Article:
I continue to read more and more about the potential impact of the Federal Reserve easing back on Quantitative Easing (QEI, II and III).  Print and Broadcast Media have been haranguing about this for some time.  And, unfortunately, no one has been focused on:  What if they don’t?

Now, keep in mind that FED Chairman Ben Bernanke, along with his staff, has probably been most responsible for keeping the U.S. Economy from falling into that (Financial) Abyss, which we were told about some five years ago, and starting to grow back from it–albeit more slowly than most people would like.  If we had had more Federal Stimulus, on the Fiscal (spending) side, the total effect would have been a much stronger recovery.  And, when you consider the disruptive impact of Lehman Bros. filing for bankruptcy, just think of what the true devastation would have been Worldwide if the United States had followed?

The FED has several basic tools in which it manages Monetary Policy; however, when the FED Funds Rate (the rate at which banks lend short-term cash to each other) was virtually reduced to ZERO, the FED was considered to be “out of bullets”.  What more could it do?  But, Ben Bernanke and Company devised Qualitative Easing.  Talk about “Critical Thinking”, QE was phenomenal in its Worldwide Impact.  The various phases of QE merely was the FED buying bonds from the Financial Industry, placing money into the Economy.  The European Central Bank, Bank of Japan, and perhaps others, followed.

The FED’s comments about “at some time, gradually reducing QE”?  Now, in the event a  reporter fails to emphasize the words “at some time” and “gradually”, the potential impact can be misunderstood.  Dedicated reporters (to the financial industry) can miss the significance and, for the small-town newspapers, that can be even more the case.  And, the pundits on broadcast media who, in the course of an hour-long show, might discuss:  boomer divorce rates; last night’s sports stories; George Zimmerman’s latest escapades; Miley Cyrus and the FED, you just know where their priorities will be.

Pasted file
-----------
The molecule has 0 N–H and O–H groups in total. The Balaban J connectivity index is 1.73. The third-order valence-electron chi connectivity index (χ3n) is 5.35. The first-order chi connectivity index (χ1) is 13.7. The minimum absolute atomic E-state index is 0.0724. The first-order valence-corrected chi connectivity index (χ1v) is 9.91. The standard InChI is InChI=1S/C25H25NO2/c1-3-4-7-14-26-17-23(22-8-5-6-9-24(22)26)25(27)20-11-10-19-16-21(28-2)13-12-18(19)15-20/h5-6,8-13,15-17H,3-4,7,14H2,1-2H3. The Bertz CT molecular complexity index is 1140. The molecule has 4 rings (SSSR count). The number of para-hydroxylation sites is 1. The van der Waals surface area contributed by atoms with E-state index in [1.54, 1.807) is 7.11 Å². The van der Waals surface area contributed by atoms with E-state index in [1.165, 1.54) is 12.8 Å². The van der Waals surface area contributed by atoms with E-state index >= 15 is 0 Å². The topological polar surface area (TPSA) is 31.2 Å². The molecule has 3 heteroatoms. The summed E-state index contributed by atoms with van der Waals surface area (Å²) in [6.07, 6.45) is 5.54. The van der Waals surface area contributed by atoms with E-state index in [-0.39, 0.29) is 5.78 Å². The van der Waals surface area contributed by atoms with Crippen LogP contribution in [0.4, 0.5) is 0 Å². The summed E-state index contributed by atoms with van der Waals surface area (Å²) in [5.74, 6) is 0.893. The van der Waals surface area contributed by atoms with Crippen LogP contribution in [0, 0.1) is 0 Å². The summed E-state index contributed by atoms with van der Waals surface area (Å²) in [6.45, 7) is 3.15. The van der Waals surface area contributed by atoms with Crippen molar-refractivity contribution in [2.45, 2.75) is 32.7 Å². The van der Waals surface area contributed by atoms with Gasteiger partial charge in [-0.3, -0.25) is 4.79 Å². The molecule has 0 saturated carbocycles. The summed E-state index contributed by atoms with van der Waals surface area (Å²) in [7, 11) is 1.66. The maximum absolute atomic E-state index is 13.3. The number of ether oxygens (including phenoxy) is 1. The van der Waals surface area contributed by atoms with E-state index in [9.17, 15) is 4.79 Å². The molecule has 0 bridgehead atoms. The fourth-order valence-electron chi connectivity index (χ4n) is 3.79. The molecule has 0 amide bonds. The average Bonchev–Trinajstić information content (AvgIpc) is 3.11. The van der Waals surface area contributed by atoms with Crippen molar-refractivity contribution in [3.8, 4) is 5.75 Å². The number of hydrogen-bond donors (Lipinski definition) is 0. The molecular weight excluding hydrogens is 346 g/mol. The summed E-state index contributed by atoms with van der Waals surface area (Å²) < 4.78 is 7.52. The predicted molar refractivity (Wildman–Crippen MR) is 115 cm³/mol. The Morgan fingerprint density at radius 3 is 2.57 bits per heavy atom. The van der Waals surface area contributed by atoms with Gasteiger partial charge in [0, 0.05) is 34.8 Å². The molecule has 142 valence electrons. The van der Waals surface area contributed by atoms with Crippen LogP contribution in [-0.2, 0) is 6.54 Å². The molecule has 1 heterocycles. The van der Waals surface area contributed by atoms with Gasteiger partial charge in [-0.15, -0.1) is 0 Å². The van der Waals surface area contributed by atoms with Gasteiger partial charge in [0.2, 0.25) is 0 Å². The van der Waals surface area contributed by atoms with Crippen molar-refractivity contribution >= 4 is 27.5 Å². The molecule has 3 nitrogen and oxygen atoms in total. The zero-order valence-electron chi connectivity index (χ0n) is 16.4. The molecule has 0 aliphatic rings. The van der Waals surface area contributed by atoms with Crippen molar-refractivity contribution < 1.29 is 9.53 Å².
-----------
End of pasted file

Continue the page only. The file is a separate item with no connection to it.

Generally, the FED tries to change interest rates in quarter-point increments (0.25% or 25 “basis points”); however, there is no hard and fast  rule.  So, they can increase it by five or ten basis points (0.05%-0.10%) and, in time, gradually raise rates when the Economy would be able to accommodate it.  Now, who benefit from lower rates?

The Financial Services Industry certainly benefits from low Interest Rates; because, Cash is its Inventory.  Home Builders and Furniture Companies, Ditto.  But, those companies, along with Wall Street, definitely haven’t been sharing the “gravy” with the rest of the Country.

As the Economy weakened, the FED did a magnificent job of keeping it from hitting the so-called rock bottom.  But, now that there has been a long, gradual recovery, it’s time–eventually and gradually–for the FED to ease back on Monetary Stimulus.  Think of a railroad engineer, having a throttle:  push forward to speed-up (add to the Money Supply) and pull back completely (apply the brakes means reducing the Cash in play).  It appears that the FED realizes that, in time, it should ease up somewhat on the Stimulus, which doesn’t necessarily mean that it will be applying the brakes anytime soon.  Also, if the Economy falters, it can always reverse that process.





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